The talks come as the EU and Mexico attempt to forge a general agreement on trading organic food products.
Hugo Fragoso, director of the agricultural and fisheries safety department of Mexico’s Ministry of Agriculture, Livestock, Rural Development, Fisheries and Food, warned that an existing recognition of EU organic standards by Mexico was due to expire in May 2017.
“If we don’t have an agreement signed by [then], the imports from Europe will not be able to enter Mexican soil because the recognition granted by Mexico will expire. However, we are optimistic and we expect to have a draft in January 2017,” he told GlobalMeatNews.
Global warming concern
There are similarities between Mexican and the EU regulations on production and distribution of organic meat products, indeed the relevant Mexican regulation – Ley de Productos Orgánicos, published on February 2006 – was based on the European norms. However, said Mr Fragoso, “There are some non-equivalent points that need to be sorted. Those incompatible elements are the areas that can be used for cattle breeding. Mexico is well known for having a tropical climate, therefore the cattle can move freely throughout the whole year without having to be confined in small spaces like it is done in some locations around Europe. We will have to assess the effects of cattle concentration on global nitrogen and CO2 levels to ensure that it is not damaging the atmosphere,” he said.
Another issue is the use of antibiotics. The Food & Agriculture Organisation of the United Nations (FAO) has stated that the goal of organic cattle production is to “gradually reduce the use of allopathic veterinary chemicals”.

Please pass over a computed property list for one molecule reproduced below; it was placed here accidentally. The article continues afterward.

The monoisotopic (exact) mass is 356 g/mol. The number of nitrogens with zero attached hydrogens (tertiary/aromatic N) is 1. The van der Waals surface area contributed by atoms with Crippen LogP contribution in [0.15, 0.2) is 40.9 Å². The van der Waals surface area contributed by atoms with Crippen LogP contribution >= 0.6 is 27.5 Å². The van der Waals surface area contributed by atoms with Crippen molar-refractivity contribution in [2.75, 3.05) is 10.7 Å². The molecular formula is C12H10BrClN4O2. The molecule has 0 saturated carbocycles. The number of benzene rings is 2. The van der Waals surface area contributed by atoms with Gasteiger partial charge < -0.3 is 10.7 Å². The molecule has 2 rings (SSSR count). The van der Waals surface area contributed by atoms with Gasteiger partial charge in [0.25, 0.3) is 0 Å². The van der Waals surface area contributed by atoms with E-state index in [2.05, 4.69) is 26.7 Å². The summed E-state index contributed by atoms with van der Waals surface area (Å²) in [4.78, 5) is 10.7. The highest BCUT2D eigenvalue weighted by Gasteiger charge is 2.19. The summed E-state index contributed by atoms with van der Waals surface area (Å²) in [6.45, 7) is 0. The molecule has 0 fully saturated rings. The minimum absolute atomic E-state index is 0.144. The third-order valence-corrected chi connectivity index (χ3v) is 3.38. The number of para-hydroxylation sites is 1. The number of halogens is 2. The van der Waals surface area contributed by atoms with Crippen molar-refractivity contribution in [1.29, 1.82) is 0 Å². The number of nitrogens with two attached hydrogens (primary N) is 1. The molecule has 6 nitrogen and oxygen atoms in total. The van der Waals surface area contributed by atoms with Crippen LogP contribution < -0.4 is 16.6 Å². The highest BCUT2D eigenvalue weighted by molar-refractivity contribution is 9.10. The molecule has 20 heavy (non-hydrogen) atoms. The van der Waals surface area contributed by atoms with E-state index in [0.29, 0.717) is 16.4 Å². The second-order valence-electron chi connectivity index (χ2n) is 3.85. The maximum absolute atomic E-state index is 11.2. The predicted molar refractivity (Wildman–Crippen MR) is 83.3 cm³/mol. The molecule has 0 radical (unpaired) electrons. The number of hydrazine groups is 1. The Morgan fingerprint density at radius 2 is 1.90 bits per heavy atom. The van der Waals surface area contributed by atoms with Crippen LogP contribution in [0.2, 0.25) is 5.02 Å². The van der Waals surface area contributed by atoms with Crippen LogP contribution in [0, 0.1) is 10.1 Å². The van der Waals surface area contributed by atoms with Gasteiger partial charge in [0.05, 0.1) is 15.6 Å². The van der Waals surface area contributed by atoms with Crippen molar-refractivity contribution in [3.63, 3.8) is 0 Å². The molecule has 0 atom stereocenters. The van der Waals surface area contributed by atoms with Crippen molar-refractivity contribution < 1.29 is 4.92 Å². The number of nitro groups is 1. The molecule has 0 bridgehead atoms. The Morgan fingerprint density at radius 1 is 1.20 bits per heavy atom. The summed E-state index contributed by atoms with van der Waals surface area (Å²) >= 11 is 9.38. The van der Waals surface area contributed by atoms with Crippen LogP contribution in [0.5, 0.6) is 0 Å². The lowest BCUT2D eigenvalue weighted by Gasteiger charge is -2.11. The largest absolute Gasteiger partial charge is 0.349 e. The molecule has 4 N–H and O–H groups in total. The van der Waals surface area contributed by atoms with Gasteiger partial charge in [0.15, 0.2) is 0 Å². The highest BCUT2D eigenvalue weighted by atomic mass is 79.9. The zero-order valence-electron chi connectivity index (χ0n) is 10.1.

“Their use is partially banned in Mexico. We have had several differences with some other countries like the US, where they are strictly forbidden, so it is another topic that needs to be discussed in meetings with EU authorities but we’re closer to reaching a deal with Europe than we are with others,” he said.
Site inspections expected
The EU is certainly keen to strike a deal. EU agriculture and rural development Commissioner Phil Hogan visited Mexico in February in advance of the negotiations.
“We are now revising their regulation and they have ours, so it is time to carry out the audits of all production processes and organic certificate granting to procedures of each country. We will be there in September and the EU delegates will come to Mexico in October,” said Juan José Linares Martínez, technical secretary of Mexico’s National Council for Organic Production.
The non-equivalent elements will be discussed in October and, if all goes well, according to Fragoso, a draft deal will take two to three months to frame.